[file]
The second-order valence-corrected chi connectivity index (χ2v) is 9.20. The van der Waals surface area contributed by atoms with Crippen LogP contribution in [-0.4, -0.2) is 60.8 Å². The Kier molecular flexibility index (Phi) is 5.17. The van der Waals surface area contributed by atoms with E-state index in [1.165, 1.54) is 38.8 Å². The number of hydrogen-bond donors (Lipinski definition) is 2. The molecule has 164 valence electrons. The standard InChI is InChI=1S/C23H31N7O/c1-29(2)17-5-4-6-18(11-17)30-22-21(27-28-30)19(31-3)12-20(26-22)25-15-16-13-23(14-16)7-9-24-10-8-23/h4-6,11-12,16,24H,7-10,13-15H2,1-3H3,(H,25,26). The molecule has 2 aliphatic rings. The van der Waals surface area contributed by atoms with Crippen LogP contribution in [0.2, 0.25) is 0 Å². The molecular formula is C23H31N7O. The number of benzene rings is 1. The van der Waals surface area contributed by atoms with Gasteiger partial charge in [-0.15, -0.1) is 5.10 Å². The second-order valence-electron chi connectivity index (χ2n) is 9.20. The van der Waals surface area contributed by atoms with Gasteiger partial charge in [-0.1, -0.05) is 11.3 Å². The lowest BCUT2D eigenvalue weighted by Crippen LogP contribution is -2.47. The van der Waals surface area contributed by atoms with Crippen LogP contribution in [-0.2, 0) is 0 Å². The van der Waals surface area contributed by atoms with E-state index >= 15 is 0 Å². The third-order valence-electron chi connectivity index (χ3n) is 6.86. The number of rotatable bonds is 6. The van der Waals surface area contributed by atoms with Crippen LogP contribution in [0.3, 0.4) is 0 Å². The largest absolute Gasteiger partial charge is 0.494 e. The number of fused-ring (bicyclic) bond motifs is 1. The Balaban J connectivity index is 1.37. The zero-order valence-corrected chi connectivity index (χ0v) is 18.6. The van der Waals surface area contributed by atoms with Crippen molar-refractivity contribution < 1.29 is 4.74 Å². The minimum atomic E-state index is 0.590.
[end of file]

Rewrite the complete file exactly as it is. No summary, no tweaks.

The second-order valence-corrected chi connectivity index (χ2v) is 9.20. The van der Waals surface area contributed by atoms with Crippen LogP contribution in [-0.4, -0.2) is 60.8 Å². The Kier molecular flexibility index (Phi) is 5.17. The van der Waals surface area contributed by atoms with E-state index in [1.165, 1.54) is 38.8 Å². The number of hydrogen-bond donors (Lipinski definition) is 2. The molecule has 164 valence electrons. The standard InChI is InChI=1S/C23H31N7O/c1-29(2)17-5-4-6-18(11-17)30-22-21(27-28-30)19(31-3)12-20(26-22)25-15-16-13-23(14-16)7-9-24-10-8-23/h4-6,11-12,16,24H,7-10,13-15H2,1-3H3,(H,25,26). The molecule has 2 aliphatic rings. The van der Waals surface area contributed by atoms with Crippen LogP contribution in [0.2, 0.25) is 0 Å². The molecular formula is C23H31N7O. The number of benzene rings is 1. The van der Waals surface area contributed by atoms with Gasteiger partial charge in [-0.15, -0.1) is 5.10 Å². The second-order valence-electron chi connectivity index (χ2n) is 9.20. The van der Waals surface area contributed by atoms with Gasteiger partial charge in [-0.1, -0.05) is 11.3 Å². The lowest BCUT2D eigenvalue weighted by Crippen LogP contribution is -2.47. The van der Waals surface area contributed by atoms with Crippen LogP contribution in [-0.2, 0) is 0 Å². The van der Waals surface area contributed by atoms with E-state index >= 15 is 0 Å². The third-order valence-electron chi connectivity index (χ3n) is 6.86. The number of rotatable bonds is 6. The van der Waals surface area contributed by atoms with Crippen LogP contribution in [0.3, 0.4) is 0 Å². The largest absolute Gasteiger partial charge is 0.494 e. The number of fused-ring (bicyclic) bond motifs is 1. The Balaban J connectivity index is 1.37. The zero-order valence-corrected chi connectivity index (χ0v) is 18.6. The van der Waals surface area contributed by atoms with Crippen molar-refractivity contribution < 1.29 is 4.74 Å². The minimum atomic E-state index is 0.590.